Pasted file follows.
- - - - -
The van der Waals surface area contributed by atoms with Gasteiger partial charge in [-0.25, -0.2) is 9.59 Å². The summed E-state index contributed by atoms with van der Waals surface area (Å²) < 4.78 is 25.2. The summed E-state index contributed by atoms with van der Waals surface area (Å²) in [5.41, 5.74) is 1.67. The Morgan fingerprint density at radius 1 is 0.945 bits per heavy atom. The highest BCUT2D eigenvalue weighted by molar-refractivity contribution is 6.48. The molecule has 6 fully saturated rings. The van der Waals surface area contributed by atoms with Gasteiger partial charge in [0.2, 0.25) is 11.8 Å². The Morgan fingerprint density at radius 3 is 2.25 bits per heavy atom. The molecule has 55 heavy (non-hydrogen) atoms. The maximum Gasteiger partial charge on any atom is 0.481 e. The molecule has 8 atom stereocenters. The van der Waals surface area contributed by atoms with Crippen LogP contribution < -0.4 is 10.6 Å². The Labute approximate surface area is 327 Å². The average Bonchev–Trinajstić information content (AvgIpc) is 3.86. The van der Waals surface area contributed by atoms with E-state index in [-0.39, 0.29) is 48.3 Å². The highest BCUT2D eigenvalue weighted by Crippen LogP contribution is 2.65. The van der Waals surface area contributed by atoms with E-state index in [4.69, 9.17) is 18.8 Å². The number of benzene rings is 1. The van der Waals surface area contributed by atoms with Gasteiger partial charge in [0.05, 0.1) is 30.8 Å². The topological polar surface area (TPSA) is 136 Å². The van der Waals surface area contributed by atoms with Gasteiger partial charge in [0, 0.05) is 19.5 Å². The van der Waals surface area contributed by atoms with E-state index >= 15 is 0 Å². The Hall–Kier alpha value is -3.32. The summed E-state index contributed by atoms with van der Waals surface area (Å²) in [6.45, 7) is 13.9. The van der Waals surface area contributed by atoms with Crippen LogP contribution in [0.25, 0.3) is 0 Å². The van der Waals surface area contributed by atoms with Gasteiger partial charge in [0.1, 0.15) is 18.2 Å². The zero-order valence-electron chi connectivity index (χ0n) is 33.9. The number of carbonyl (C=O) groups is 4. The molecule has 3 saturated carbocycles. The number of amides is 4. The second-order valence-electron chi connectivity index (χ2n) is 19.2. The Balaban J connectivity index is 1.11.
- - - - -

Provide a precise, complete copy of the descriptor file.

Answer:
The van der Waals surface area contributed by atoms with Gasteiger partial charge in [-0.25, -0.2) is 9.59 Å². The summed E-state index contributed by atoms with van der Waals surface area (Å²) < 4.78 is 25.2. The summed E-state index contributed by atoms with van der Waals surface area (Å²) in [5.41, 5.74) is 1.67. The Morgan fingerprint density at radius 1 is 0.945 bits per heavy atom. The highest BCUT2D eigenvalue weighted by molar-refractivity contribution is 6.48. The molecule has 6 fully saturated rings. The van der Waals surface area contributed by atoms with Gasteiger partial charge in [0.2, 0.25) is 11.8 Å². The Morgan fingerprint density at radius 3 is 2.25 bits per heavy atom. The molecule has 55 heavy (non-hydrogen) atoms. The maximum Gasteiger partial charge on any atom is 0.481 e. The molecule has 8 atom stereocenters. The van der Waals surface area contributed by atoms with Crippen LogP contribution < -0.4 is 10.6 Å². The Labute approximate surface area is 327 Å². The average Bonchev–Trinajstić information content (AvgIpc) is 3.86. The van der Waals surface area contributed by atoms with E-state index in [-0.39, 0.29) is 48.3 Å². The highest BCUT2D eigenvalue weighted by Crippen LogP contribution is 2.65. The van der Waals surface area contributed by atoms with E-state index in [4.69, 9.17) is 18.8 Å². The number of benzene rings is 1. The van der Waals surface area contributed by atoms with Gasteiger partial charge in [0.05, 0.1) is 30.8 Å². The topological polar surface area (TPSA) is 136 Å². The van der Waals surface area contributed by atoms with Gasteiger partial charge in [0, 0.05) is 19.5 Å². The van der Waals surface area contributed by atoms with E-state index >= 15 is 0 Å². The Hall–Kier alpha value is -3.32. The summed E-state index contributed by atoms with van der Waals surface area (Å²) in [6.45, 7) is 13.9. The van der Waals surface area contributed by atoms with Crippen LogP contribution in [0.25, 0.3) is 0 Å². The van der Waals surface area contributed by atoms with Gasteiger partial charge in [0.1, 0.15) is 18.2 Å². The zero-order valence-electron chi connectivity index (χ0n) is 33.9. The number of carbonyl (C=O) groups is 4. The molecule has 3 saturated carbocycles. The number of amides is 4. The second-order valence-electron chi connectivity index (χ2n) is 19.2. The Balaban J connectivity index is 1.11.